Moustapha Cisse
4 min readJul 12, 2018


Introducing the African Master’s of Machine Intelligence at AIMS

The Baobab Tree, symbol of knowledge and wisdom

Machine Intelligence (MI) is revolutionizing critical aspects of our lives. It enhances medical diagnosis, speeds industrial processes and enables scientific discoveries. MI will allow us to usefully gather and analyze vast datasets and extract insights to improve decision making and public policy in diverse areas from education and health to transport, agriculture and finance. Economists now call MI a General Purpose Technology to emphasize its transformative power over many sectors.

Over the past decade, thanks to large public and private investments, MI has progressed rapidly in both basic research and the development of a vast array of applications. However, the talent pool currently advancing MI is modest and unrepresentative of the diversity of our world, leaving us less capable of facing global challenges. The vast majority of active MI researchers and practitioners are in North America, Europe, and Asia while large regions, including Africa, are hardly represented. We have already seen how algorithmic biases can lead to inadvertent discrimination against large sections of the world’s population. Furthermore, the lack of MI researchers from Africa means that many opportunities to use MI to create a better and more stable world are being missed. The challenges we choose to work on are strongly influenced by our backgrounds and our environment. If Africa continues to be bypassed by MI, a rare opportunity to alleviate global social and economic disparities will be missed.

Conversely, creating an effective, globally connected community of MI practitioners in Africa will reduce the technology gap, strengthen Africa’s economies and enable better governance. Fortunately, many of the ingredients are already in place: (1) Africa is home to the youngest and fastest growing population on earth. Currently, 60 percent of Africans are under 25 (compared to 32 percent in North America). This is a vast pool of talent whose enthusiasm for MI is well illustrated by the success of the Black in AI organization and summer schools such as Data Science Africa (DSA) and Deep Learning Indaba. (2) The ideal vehicle already exists. The African Institute for Mathematical Sciences (AIMS) is a network of centers of excellence spanning the African continent. AIMS has been recruiting and training Africa’s top graduates in maths, science and engineering for the past 15 years. (3) For the machine learning community, this is a great chance to make an impact on a global scale and for years to come. For all these reasons, we are pleased to be launching the continent’s flagship MI program: the African Masters of Machine Intelligence, or, AMMI at AIMS.

AMMI will be a one-year intensive Master’s program. It will provide brilliant young Africans with state-of-the-art training in machine learning and its applications. AMMI will open the doors to doing world-class research and to building new technologies. Every course on AMMI will be lectured by leading experts, from prestigious international institutions. We are indebted to them for their unequivocal enthusiasm and involvement. We likewise offer our profound thanks to Facebook and Google, whose sponsorship and partnership are making AMMI possible.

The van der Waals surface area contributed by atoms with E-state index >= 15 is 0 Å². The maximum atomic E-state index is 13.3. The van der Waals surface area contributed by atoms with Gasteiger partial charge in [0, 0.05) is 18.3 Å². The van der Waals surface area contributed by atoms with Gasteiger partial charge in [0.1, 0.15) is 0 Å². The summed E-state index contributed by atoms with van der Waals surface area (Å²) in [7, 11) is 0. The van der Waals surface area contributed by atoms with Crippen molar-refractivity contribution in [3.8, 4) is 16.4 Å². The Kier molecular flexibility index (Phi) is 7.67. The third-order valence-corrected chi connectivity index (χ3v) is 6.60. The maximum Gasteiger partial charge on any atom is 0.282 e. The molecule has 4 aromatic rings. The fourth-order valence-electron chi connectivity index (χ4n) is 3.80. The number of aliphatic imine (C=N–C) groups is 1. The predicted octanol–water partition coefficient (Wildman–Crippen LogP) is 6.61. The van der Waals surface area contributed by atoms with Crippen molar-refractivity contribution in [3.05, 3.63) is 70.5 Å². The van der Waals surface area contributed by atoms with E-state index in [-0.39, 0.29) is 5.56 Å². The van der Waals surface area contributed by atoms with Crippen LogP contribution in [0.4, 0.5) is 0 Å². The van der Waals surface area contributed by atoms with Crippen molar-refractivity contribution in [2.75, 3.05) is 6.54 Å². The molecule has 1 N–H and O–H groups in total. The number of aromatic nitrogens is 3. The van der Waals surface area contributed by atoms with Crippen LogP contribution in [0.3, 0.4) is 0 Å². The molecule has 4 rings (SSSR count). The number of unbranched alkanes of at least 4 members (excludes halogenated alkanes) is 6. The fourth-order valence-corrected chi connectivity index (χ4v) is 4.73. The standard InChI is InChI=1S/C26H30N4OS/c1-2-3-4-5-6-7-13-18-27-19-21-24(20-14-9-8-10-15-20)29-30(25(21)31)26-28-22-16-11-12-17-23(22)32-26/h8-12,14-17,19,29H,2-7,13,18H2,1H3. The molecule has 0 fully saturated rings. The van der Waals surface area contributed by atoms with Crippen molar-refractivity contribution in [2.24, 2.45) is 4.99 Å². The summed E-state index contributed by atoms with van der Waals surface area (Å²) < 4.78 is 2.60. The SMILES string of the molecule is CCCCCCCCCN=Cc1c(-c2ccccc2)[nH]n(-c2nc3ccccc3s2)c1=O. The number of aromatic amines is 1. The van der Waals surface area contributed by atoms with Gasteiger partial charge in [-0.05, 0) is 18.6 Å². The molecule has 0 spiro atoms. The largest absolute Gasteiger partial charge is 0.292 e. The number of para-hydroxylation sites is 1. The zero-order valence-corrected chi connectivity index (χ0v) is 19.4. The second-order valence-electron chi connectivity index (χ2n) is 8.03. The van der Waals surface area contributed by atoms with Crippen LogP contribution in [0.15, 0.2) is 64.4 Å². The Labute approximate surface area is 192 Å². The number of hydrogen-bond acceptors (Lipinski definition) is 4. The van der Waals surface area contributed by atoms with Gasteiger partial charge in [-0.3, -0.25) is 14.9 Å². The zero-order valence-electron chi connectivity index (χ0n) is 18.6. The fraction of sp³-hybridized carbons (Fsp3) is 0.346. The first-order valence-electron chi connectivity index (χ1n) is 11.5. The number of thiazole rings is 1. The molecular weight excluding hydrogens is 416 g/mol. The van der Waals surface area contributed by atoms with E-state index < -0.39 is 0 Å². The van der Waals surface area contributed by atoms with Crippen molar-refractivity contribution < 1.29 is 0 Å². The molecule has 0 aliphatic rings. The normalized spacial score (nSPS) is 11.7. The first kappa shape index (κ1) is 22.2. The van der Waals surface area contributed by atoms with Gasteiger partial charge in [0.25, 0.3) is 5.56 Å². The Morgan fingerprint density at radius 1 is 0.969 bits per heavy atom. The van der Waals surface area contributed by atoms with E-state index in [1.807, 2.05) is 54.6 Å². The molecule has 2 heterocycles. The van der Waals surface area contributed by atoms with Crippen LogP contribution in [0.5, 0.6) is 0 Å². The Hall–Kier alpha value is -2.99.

AMMI will commence at AIMS Rwanda this September. We plan to launch AMMI in other African countries in the future, spreading its impact across the continent. We expect a significant part of the first AMMI cohort to continue on to PhD study or to join the best industrial and public R&D labs, in Africa and beyond. They will be the pioneers of an ecosystem of African machine intelligence scientists bringing a fresh perspective to the global scientific community and achieving crucial breakthroughs. In the long term, we expect AMMI graduates to make enormous contributions to their home countries and continent by delivering technological solutions which improve agriculture, education and healthcare and which boost industry, employment and economic growth. We invite all the interested students to apply by sending a resume, transcripts and a cover letter at

By demonstrating the benefits of AI in Africa, AMMI will help to make AI a transformative instrument for the good of humanity, everywhere.

Moustapha Cisse, PhD

Professor of Machine Learning AIMS

Founder and Director of AMMI

Lead Google AI center Accra, Ghana

Prince Osei, PhD

Director of Quantum Leap Africa

African Institute of Mathematical Sciences

Neil Turok, PhD

Director of Perimeter Institute

Founder and Chair of Board AIMS

Confirmed Lecturers: Anima Anandkumar (Amazon/Caltech), Francis Bach (ENS/INRIA), Yoshua (MILA/U.Montreal), Samy Bengio (Google AI), Olivier Bousquet (Google AI), Antoine Bordes (FAIR), Kyunghyun Cho (NYU), Moustapha Cisse (Google AI/AIMS), Marc Deisenroth (Imperial College), Emmanuel Dupoux (ENS/DeepMind), Francois Fleuret (IDIAP), Timnit Gebru (MSR), Georgia Gkioxari (FAIR), Robert Gower (Telecom-Paristech), Edouard Grave (FAIR), Armand Joulin (FAIR), Hugo Larochelle (Google AI), Yann Lecun (FAIR/NYU), Laurens v.d. Maaten (FAIR), Ifeoma Nwogu (Rochester Institute of Technology), Guillaume Obozinski (Ecole des Ponts), Joelle Pineau (FAIR/McGill), Toniann Pitassi (U.Toronto), Benjamin Rosman (U. Witswatersrand), Tara Sainath (Google AI), Mark Schmidt (UBC), Nicolas Usunier (FAIR), Jean Philippe Vert (Institut Curie/ENS), Richard Zemel (U.Toronto/Vector Institute).



Moustapha Cisse

Father, Scientist, Founder and Head of Google AI Center in Accra (Ghana), Founder and Director of African Master of Machine Intelligence at AIMS.